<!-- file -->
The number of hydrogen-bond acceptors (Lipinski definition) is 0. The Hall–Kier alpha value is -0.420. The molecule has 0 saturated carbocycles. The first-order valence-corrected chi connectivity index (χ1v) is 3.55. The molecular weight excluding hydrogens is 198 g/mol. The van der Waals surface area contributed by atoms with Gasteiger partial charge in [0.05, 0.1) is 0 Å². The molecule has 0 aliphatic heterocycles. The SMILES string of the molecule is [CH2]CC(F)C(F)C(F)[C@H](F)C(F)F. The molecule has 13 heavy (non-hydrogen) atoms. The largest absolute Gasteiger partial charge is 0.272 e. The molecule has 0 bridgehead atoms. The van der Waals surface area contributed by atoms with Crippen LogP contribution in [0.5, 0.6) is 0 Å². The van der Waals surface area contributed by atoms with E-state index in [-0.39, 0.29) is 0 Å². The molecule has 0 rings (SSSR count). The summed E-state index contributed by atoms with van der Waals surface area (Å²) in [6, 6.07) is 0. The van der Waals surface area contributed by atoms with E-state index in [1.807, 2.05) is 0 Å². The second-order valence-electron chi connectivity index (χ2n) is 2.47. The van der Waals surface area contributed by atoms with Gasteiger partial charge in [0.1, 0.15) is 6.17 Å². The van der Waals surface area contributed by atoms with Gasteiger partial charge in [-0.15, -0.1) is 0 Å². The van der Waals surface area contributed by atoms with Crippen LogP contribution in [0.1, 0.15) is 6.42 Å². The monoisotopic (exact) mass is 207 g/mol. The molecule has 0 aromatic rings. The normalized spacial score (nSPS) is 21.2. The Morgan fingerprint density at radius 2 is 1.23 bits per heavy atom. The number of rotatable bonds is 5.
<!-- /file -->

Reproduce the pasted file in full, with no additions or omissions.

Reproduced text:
The number of hydrogen-bond acceptors (Lipinski definition) is 0. The Hall–Kier alpha value is -0.420. The molecule has 0 saturated carbocycles. The first-order valence-corrected chi connectivity index (χ1v) is 3.55. The molecular weight excluding hydrogens is 198 g/mol. The van der Waals surface area contributed by atoms with Gasteiger partial charge in [0.05, 0.1) is 0 Å². The molecule has 0 aliphatic heterocycles. The SMILES string of the molecule is [CH2]CC(F)C(F)C(F)[C@H](F)C(F)F. The molecule has 13 heavy (non-hydrogen) atoms. The largest absolute Gasteiger partial charge is 0.272 e. The molecule has 0 bridgehead atoms. The van der Waals surface area contributed by atoms with Crippen LogP contribution in [0.5, 0.6) is 0 Å². The van der Waals surface area contributed by atoms with E-state index in [-0.39, 0.29) is 0 Å². The molecule has 0 rings (SSSR count). The summed E-state index contributed by atoms with van der Waals surface area (Å²) in [6, 6.07) is 0. The van der Waals surface area contributed by atoms with E-state index in [1.807, 2.05) is 0 Å². The second-order valence-electron chi connectivity index (χ2n) is 2.47. The van der Waals surface area contributed by atoms with Gasteiger partial charge in [0.1, 0.15) is 6.17 Å². The van der Waals surface area contributed by atoms with Gasteiger partial charge in [-0.15, -0.1) is 0 Å². The van der Waals surface area contributed by atoms with Crippen LogP contribution in [0.1, 0.15) is 6.42 Å². The monoisotopic (exact) mass is 207 g/mol. The molecule has 0 aromatic rings. The normalized spacial score (nSPS) is 21.2. The Morgan fingerprint density at radius 2 is 1.23 bits per heavy atom. The number of rotatable bonds is 5.